RMT magazine article regarding TfL’s decision about Uber


The following article appeared in the October 2017 issue of RMT news and illustrates the support the London Taxi branch receives from Unity House.


Union plays key role in the decision by threating legal action

RMT welcomed Transport for London’s ruling last month that minicab app firm Uber will not be issued with a private hire operator licence renewal.

RMT general secretary Mick Cash said that Uber had consistently failed to reach acceptable standards of service, safety and security.

‘’We applaud this decision which is a victory for passengers and also a vital step in protecting the livelihoods of the skilled and experienced London Taxi drivers who are being unfairly undercut by Uber.
This is a success for our campaigning and all those who work in the trade and must be a stepping stone to end the deregulation in the industry which has created such chaotic, unsafe and exploitative conditions.
The next steps should include the introduction of a statutory definition of plying for hire and also for MPs to get behind the Private members Bill put forward by Daniel Zeichner MP to reform the Taxi and private hire industry,’’ he said.

For many years London Taxi drivers have been regulated to protect often vulnerable passengers and drivers have had to prove that they are fit and proper to do so.

Minicab drivers have been able to transport people provided those journeys are pre-booked. However, this important distinction has recently been undermined by Uber.

Uber is a US software company, operating in the UK via a network of companies routed through low tax jurisdictions. It matches people who want services, with those providing them.

It set up in many cities, offering services that were frequently prohibited or were provided in a way that is incompatible with existing rules.

Uber’s approach was to disregard or fudge existing regulations in order to become established and deal with compliance later.

In London, there was sufficient legal ambiguity to enable regulators to drag their feet about blocking Uber. Transport for London decided that while rules limiting who could pick up passengers – known as ‘’plying for hire’’ and ‘’ranking for hire’’ – are well established, they may not extend to transactions carried out online. Specifically, TfL stated that it was unclear whether a minicab advertising its availability and location to passengers on an electronic platform amounts to ‘’plying for hire’’.

Once established, Uber ratcheted up the commission which it charged drivers, who have been found by the employment tribunal to be bogusly self-employed, thereby cutting their earnings to below minimum wage level.

Despite growing evidence that low pay had forced drivers to work excessive hours the company became politically too big to fail.

RMT has been leading the fight back against the company, lobbying politicians, holding protests, organising a letter writing campaign, feeding into consultative committees and threatening legal action.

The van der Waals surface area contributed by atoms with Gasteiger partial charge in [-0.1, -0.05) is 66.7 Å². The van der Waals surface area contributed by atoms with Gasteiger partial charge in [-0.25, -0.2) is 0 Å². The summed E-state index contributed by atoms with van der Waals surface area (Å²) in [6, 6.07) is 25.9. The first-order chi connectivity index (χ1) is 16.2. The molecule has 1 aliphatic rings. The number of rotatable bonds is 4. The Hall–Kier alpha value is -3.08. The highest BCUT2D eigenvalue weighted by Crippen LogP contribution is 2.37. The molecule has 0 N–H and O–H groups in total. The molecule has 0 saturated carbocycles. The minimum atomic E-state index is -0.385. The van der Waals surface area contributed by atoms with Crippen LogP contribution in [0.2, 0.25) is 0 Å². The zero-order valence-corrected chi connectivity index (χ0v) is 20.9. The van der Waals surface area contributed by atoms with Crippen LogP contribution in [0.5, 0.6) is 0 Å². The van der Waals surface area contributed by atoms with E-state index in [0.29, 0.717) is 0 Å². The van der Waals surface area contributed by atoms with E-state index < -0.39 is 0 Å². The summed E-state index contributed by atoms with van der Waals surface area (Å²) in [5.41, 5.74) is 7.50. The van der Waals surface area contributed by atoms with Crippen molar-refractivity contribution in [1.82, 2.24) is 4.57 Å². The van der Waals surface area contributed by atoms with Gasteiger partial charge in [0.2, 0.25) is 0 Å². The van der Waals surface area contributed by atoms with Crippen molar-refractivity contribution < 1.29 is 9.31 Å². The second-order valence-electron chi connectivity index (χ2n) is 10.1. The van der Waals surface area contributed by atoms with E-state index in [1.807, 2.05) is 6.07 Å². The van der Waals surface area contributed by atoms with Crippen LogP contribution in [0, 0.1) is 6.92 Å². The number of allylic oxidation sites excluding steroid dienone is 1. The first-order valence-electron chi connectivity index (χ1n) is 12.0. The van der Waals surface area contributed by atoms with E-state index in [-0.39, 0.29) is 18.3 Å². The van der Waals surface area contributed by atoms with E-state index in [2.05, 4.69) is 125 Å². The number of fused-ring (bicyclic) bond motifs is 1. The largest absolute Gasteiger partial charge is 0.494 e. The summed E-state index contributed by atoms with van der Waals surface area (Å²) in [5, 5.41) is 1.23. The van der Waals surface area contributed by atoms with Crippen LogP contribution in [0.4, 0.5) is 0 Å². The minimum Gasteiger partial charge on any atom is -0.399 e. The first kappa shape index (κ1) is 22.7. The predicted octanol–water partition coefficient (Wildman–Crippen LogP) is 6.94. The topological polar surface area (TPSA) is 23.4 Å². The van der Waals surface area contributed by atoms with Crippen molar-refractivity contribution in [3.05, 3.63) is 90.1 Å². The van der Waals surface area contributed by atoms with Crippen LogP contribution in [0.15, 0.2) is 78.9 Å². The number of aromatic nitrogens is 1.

In the face of a vast expansion in the minicab fleet, leading to road congestion which has sent average traffic speeds in central London to eight mph and faced with evidence of sex attacks on passengers, the authorities ran out of excuses not to act.

The union put pressure on TfL, the Mayor and the Metropolitan Police by threating legal action. RMT attacked the ongoing illegality of Uber’s operational practices since its original license grant in 2012 and their continued flaunting of the law on ‘’plying for hire’’

As a result TfL and the London Mayor updated the law to explicitly extend existing rules to online platforms and now TfL has declined to renew Uber’s license on the grounds of public safety.

RMT believes that Uber has not had a valid operational basis for holding their license under the Private Hire Vehicles (London) Act 1998 since the original grant of their licence and continue to operate illegally.

The union considers that while TfL has made some headway in addressing the serious public  safety concerns associated with Uber, it is still awaiting a response from TfL regarding the illegality of Uber’s practices in relation to their operational model and the issue of their drivers illegally ‘’plying for hire’’.

The union has also questioned allowing Uber to continue operating while it appeals TfL’s decision, when the basis of TfL’s decision not to renew the license was made on the grounds that Uber were not fit and proper to hold the license and that there are serious concerns for public safety.

Concern for public safety is a key reason not to permit operation during appeal under 26(2) of the Private Hire Vehicles (London) Act 1998 and this appears to have been previously overlooked in relation to Uber.

Labour leader Jeremy Corbyn told the media at party conference that TfL was doing the ‘’right thing’’ by refusing to renew the minicab firm’s permission to operate in the capital.

‘’TFL are there to protect all of us and I think they are doing the right thing and obviously people need to be able to travel, obviously they want to be able to access cabs.
Those cabs must be safe, must be regulated and must be available for all,’’ he said.

Labour’s shadow chancellor John McDonnell said that the company was ‘’a disgrace.
You have to abide by the law and if the company was outside the law, what could Transport for London do?
Four months ago they were told to get their act together and they didn’t,’’ he said.

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